When the Jets took Bryan Thomas in the first round of the 2002 NFL Draft, it raised some eyebrows. The Jets already had two talented young defensive ends, John Abraham and Shaun Ellis. The team was in need of a safety, and the University of Miami's Ed Reed was on the board. It is even more frustrating to think about this in hindsight.
The original plan seemed to be to start Thomas at end and move Shaun Ellis to tackle to put plenty of pass rushers on the defensive line. That did not work out. Ellis could not handle tackle, and Thomas did not do much as an end. The experiment quickly faded. Thomas remained a backup until 2006, which brought a trade of Abraham and a new scheme. Bryan moved to outside linebacker in the 3-4 and had the best year of his career in a contract year. He earned a new contract with 8.5 sacks. Ever since there, he has not produced many impact plays and gone back to being less of a contributor.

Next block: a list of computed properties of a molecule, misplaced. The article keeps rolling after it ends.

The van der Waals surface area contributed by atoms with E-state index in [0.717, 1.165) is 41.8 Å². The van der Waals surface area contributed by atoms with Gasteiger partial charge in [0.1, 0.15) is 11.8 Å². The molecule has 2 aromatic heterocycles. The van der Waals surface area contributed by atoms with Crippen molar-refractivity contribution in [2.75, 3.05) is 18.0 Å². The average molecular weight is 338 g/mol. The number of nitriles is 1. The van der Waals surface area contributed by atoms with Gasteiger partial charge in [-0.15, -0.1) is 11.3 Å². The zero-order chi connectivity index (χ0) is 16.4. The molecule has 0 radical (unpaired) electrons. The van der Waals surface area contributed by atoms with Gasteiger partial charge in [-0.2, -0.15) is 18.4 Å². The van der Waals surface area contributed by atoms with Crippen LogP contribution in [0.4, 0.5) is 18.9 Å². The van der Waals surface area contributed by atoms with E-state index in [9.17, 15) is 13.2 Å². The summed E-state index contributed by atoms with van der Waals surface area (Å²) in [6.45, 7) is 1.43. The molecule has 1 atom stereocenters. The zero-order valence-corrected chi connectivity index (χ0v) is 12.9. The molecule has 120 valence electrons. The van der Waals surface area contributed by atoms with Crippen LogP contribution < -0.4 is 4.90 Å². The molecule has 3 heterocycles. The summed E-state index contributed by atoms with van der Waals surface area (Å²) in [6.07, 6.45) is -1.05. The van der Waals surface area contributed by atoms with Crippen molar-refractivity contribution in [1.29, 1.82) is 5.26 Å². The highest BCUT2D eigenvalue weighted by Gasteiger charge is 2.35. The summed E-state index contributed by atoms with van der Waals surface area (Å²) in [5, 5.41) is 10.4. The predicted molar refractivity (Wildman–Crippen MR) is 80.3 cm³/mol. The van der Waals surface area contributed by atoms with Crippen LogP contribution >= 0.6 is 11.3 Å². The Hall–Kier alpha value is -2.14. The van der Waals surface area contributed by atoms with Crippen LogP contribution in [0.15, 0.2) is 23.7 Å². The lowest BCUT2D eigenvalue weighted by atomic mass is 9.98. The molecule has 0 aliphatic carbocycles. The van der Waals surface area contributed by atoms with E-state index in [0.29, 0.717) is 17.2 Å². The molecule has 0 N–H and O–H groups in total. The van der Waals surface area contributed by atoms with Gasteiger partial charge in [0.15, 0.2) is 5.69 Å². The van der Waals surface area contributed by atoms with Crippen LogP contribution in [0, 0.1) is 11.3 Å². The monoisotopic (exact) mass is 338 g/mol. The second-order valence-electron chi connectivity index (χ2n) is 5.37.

Thomas is something of an anomaly, a first round bust who has lasted nine years with his original team and still starts. Will that last? Cutting him could save $3.7 million against the cap in 2011. This is worth considering.